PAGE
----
The dress code is just one example of Sorrell's approach. The rule applies to all students on the campus outside the dormitories; those not up to standard can't attend class or even eat in the cafeteria. The only exception is Fridays, when students can dress casually -- as long as they wear "Greek or school paraphernalia."
The consequences? For the first violation, Sorrell said, students will have to do community service on campus. For the second, students receive an automatic membership in the "president's running club."
"Saturday mornings I’ll come visit you and we’ll go for a little jog," Sorrell said. It's the perfect formula: "One, nobody wants to get up early on a Saturday morning and go running with the college president." And two, he noted, it "gives me an opportunity to interact with the students more."
Certain colleges and universities have instituted similar policies for various reasons. At Illinois State University, a department in the College of Business began requiring business casual dress this semester , to some controversy. Other private religious institutions may also in some cases have guidelines on what students can wear on campus.
One of the main arguments against such policies is that mandating certain dress standards can hurt students financially. Sorrell solved that problem by soliciting "gently used" clothing donations from churches, businesses and civic groups for a "College Closet" that would serve students who needed help filling their school wardrobe. He sent e-mails to numerous contacts he'd accumulated in the area, secured radio time each week so he could talk directly to citizens and built up a cache that was more than sufficient to meet the needs of students.
American Airlines (a Victor Credo client) sent two vans full of clothing. The Dallas Cowboys linebacker DeMarcus Ware contributed. People called and asked to donate, some in $1,000 increments, Sorrell said. "We raised $5,000 in cash donations without trying."
"The closet is incredible," Sorrell marveled. "Some of the women donated St. John suits and Ann Taylor clothing [and] Armani suits for men."
Of course, there was some expected resistance to the idea once it was announced, but most (if not all) students seem to have come around to the idea since classes started on Aug. 23. "Yes, sir," said Boston, the student government president. "A lot of students felt like they couldn’t display who they really were by dressing [within] the 'dress code,' but ... as we come in and see the many different ways that you can dress the way you want to, I think many people are comfortable with it right now."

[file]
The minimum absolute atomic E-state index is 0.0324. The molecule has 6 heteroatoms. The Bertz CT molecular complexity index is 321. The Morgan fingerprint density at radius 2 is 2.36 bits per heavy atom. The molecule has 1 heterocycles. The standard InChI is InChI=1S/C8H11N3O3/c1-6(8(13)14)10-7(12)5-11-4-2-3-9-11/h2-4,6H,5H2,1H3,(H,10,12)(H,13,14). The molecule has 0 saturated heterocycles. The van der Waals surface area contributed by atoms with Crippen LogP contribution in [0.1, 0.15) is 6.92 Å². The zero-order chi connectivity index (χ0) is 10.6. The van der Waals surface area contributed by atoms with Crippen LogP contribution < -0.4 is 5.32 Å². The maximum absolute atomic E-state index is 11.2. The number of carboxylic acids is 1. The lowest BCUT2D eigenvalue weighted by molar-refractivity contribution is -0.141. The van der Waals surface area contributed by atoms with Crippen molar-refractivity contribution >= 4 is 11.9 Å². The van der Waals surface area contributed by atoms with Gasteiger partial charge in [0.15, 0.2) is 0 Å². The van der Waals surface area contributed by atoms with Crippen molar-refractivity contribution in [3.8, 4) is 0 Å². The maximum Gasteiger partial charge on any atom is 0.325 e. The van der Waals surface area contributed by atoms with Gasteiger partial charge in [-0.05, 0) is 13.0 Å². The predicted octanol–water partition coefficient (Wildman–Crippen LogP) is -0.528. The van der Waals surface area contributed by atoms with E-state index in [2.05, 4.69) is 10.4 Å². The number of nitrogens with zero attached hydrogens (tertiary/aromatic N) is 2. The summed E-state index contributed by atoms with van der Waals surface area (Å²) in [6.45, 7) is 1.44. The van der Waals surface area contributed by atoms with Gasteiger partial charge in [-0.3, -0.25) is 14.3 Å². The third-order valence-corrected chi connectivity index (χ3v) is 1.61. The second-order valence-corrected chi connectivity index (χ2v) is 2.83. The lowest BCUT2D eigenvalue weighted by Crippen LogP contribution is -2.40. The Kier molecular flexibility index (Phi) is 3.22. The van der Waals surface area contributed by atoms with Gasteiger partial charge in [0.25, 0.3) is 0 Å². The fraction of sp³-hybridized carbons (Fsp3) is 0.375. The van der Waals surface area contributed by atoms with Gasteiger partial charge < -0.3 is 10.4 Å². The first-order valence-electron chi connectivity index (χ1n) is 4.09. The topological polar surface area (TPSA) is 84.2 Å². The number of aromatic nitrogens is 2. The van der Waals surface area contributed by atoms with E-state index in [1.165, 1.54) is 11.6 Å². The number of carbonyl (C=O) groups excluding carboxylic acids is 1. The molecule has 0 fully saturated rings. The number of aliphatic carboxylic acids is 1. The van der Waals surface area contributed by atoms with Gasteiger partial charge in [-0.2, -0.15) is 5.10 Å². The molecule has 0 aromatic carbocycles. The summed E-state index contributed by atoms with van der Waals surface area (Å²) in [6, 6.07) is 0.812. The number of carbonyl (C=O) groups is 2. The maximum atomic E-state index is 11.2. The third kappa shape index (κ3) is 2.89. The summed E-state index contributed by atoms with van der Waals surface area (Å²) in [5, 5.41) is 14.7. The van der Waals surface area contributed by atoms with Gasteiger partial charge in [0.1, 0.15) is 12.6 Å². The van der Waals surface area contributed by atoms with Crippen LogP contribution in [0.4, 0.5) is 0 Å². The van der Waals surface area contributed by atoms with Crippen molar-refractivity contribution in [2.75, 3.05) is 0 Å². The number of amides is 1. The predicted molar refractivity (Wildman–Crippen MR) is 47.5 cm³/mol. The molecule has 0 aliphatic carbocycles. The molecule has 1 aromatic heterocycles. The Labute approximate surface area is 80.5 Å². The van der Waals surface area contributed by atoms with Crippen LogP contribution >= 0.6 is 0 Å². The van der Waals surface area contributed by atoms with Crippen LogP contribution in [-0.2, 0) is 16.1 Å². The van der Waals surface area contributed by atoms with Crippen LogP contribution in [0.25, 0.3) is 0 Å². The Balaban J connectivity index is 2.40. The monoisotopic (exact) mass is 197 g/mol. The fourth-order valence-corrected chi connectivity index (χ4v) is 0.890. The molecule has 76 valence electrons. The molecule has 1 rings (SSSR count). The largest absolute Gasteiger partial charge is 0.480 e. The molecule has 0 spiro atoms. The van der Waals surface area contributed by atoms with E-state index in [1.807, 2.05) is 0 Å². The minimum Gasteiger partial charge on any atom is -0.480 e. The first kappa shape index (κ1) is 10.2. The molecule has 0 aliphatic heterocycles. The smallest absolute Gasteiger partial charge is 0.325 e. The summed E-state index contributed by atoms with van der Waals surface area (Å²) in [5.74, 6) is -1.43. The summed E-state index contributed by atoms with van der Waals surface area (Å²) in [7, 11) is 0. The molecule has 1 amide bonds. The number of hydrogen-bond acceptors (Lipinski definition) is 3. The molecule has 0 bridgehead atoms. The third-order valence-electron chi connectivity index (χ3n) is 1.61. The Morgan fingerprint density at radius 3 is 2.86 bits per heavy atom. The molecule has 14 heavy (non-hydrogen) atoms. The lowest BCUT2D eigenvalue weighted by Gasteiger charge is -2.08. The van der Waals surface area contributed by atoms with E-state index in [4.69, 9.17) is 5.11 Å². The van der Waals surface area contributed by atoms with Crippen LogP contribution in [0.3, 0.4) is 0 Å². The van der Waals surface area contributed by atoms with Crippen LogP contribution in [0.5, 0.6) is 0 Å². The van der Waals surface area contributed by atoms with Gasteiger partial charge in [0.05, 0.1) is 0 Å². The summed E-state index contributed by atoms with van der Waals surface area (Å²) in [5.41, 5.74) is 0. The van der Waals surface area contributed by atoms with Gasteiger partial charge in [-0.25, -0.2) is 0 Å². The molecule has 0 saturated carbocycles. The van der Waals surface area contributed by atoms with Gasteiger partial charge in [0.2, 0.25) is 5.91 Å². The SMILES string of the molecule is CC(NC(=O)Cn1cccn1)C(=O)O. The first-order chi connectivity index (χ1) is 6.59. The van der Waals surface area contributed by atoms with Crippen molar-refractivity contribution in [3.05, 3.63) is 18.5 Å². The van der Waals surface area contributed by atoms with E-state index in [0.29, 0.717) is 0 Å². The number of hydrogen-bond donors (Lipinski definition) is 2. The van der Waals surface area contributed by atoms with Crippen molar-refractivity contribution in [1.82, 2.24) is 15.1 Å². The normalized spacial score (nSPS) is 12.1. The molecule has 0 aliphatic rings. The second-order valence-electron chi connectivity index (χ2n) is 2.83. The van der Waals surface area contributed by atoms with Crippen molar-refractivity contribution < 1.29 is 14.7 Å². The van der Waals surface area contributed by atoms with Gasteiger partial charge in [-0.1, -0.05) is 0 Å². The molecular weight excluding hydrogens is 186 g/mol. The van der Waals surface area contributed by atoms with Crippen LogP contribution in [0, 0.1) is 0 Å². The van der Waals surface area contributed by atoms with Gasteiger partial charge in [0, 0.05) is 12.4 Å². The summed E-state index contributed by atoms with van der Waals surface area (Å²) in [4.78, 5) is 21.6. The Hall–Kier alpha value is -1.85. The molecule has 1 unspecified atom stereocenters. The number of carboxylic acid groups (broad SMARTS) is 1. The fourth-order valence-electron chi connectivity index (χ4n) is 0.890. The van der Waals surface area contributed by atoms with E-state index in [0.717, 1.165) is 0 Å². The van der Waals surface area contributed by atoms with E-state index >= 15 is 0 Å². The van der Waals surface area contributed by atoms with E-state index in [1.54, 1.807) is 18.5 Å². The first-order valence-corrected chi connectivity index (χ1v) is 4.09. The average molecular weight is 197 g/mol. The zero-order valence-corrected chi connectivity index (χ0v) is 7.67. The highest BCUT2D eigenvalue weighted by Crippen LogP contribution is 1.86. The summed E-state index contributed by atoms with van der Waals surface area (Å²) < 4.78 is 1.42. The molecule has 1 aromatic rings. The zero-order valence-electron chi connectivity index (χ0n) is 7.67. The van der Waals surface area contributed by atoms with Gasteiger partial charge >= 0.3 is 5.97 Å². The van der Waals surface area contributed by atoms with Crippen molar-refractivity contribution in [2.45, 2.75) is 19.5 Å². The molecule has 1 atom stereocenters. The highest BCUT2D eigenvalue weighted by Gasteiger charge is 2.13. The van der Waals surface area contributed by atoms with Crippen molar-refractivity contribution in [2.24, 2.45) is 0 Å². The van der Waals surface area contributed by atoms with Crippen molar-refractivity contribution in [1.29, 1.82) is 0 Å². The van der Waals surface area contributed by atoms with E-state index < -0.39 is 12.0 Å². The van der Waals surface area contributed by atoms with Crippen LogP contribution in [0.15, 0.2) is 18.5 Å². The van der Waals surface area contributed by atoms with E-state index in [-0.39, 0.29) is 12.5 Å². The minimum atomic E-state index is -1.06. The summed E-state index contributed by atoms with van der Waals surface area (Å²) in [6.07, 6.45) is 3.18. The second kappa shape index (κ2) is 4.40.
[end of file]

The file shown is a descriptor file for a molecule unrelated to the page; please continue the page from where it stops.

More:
Boston said that before the policy, the dress on campus was "very lax," with some students baring tattoos, muscle shirts and undershirts. But now, he said, "they understand where [Sorrell is] headed with it; I think they feel more comfortable because they know it’s all going to benefit them in the long run."
Making an argument similar to ones offered by officials at Illinois State, Boston said, "I think when you dress a certain way, your attitude changes. When you have on pants and tennis shoes, you feel a little bit more comfortable, but your attitude is also relaxed. When you dress up, you feel like you’re important, your whole attitude changes and your demeanor is a little different."
Cynthia Marshall-Biggins, the dean of students, has noticed a similar change: "You look across the yard and see students walking ... they look nice, and of course you know, when they dress professionally, it does affect their attitudes."
A Paul Quinn student, Frances Hood, disagreed with the assumptions behind the new policy in a rival op-ed in the Morning News . "How is dressing professional going to improve our academic status? The only thing that would is our attitudes toward learning," she wrote.
Sorrell respectfully disagrees, even acknowledging that some students might leave to avoid the changes. "If wearing polo shirts, khakis and a pair of shoes leads you to transfer, then you weren’t really here in the first place," he said.
"Many of our students are students we have taken a chance on," he added. Some "need a little push" -- whether that's in coming to class or dressing the part.